Everyone is looking for ways to pinch pennies and collective buying Web sites are becoming an extremely popular option to save on goods and services from local businesses. Before signing up for the next big deal, Better Business Bureau recommends researching all businesses involved and reading the fine print thoroughly.
Collective buying sites have become increasingly popular in a short amount of time. Groupon.com, which is a BBB Accredited Business, is one of the pioneers of collective buying and has 2.6 million subscribers. According to Groupon, they have made 1.8 million transactions that saved shoppers 85 million in their relatively short history.
Collective buying sites typically offer one deal every day such as for products or gift cards redeemable at local businesses—including restaurants, retail stores and spas. If enough people sign up to buy it, they’ll get it at a significant discount. If not enough people are interested, the deal is canceled and no one is charged.
“Collective buying is a great way for businesses to attract new customers and for savvy consumers to land a great deal.” said Alison Southwick, BBB spokesperson. “It can be a win-win situation for everyone involved as long as the customer does their research and understands all of the restrictions and stipulations.”
Before signing up for a deal on a collective buying Web site, BBB recommends that online shoppers:
Check every business with BBB. Not only do you want to research the collective buying Web site with BBB, you also want to research the business that is offering the deal. Look for the BBB Accredited Business seal on both Web sites and only go with businesses that have a good rating with BBB.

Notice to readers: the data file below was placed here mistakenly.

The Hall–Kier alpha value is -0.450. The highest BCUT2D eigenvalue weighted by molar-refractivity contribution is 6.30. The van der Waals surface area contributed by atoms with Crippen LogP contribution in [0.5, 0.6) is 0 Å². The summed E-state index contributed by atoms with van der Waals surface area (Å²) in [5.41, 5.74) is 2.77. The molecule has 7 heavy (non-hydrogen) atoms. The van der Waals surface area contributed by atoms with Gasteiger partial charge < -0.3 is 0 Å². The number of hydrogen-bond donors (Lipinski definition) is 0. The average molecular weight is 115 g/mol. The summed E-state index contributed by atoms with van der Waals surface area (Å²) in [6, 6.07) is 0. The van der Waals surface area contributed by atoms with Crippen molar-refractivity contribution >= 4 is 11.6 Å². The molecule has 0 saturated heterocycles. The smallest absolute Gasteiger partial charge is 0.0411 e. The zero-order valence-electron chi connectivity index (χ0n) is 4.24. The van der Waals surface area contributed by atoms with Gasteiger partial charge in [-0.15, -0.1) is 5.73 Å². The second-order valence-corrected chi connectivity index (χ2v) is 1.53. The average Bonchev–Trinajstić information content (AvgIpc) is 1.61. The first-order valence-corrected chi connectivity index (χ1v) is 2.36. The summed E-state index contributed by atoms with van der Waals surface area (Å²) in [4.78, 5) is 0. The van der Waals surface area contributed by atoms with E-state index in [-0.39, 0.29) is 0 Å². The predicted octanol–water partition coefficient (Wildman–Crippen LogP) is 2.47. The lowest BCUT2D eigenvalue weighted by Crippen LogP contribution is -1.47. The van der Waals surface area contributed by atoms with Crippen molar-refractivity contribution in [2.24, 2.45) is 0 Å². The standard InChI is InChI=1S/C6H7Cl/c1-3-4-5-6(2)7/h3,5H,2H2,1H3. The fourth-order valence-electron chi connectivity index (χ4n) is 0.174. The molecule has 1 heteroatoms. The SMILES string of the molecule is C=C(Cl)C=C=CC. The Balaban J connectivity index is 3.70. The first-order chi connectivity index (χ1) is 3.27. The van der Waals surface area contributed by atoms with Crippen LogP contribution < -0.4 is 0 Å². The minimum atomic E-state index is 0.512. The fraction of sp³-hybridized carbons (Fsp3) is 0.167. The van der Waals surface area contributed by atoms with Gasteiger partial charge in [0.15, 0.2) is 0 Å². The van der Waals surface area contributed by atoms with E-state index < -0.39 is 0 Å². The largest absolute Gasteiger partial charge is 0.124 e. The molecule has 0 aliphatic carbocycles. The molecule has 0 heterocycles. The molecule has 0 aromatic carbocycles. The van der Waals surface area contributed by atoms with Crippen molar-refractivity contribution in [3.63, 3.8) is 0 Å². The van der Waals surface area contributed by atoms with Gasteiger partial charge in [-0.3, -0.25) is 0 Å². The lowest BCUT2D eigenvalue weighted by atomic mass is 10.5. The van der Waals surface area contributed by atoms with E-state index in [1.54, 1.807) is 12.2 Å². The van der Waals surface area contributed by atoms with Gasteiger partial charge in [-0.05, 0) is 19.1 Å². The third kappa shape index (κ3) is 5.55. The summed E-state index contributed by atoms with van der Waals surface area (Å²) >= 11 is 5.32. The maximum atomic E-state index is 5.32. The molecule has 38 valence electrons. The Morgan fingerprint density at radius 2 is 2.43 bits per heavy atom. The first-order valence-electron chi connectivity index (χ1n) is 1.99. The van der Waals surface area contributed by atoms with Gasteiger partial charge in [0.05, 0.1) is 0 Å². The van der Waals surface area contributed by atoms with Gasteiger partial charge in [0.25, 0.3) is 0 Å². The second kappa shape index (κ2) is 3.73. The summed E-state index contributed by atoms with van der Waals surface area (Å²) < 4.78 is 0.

Buy what you will use. While the idea of skydiving at half the usual cost sounds like a great deal, if you aren’t actually going to go through with it, you’re wasting your money. Focus on items and services you’ll use from stores and locations that are close by. If you experience buyer’s remorse, you might not have a way to get your money back.
Read the fine print—all of it. Don’t assume that every deal is like the next. The fine print on every offer is going to be different because every business has a different policy when it comes to eligibility, expiration dates, refunds, and black-out dates. Read the terms and conditions on the collective buying Web site, the specific terms and conditions listed with the offer and seek out the fine print on the business’s own Web site as well.
For more advice on being a savvy online shopper, visit www.bbb.org.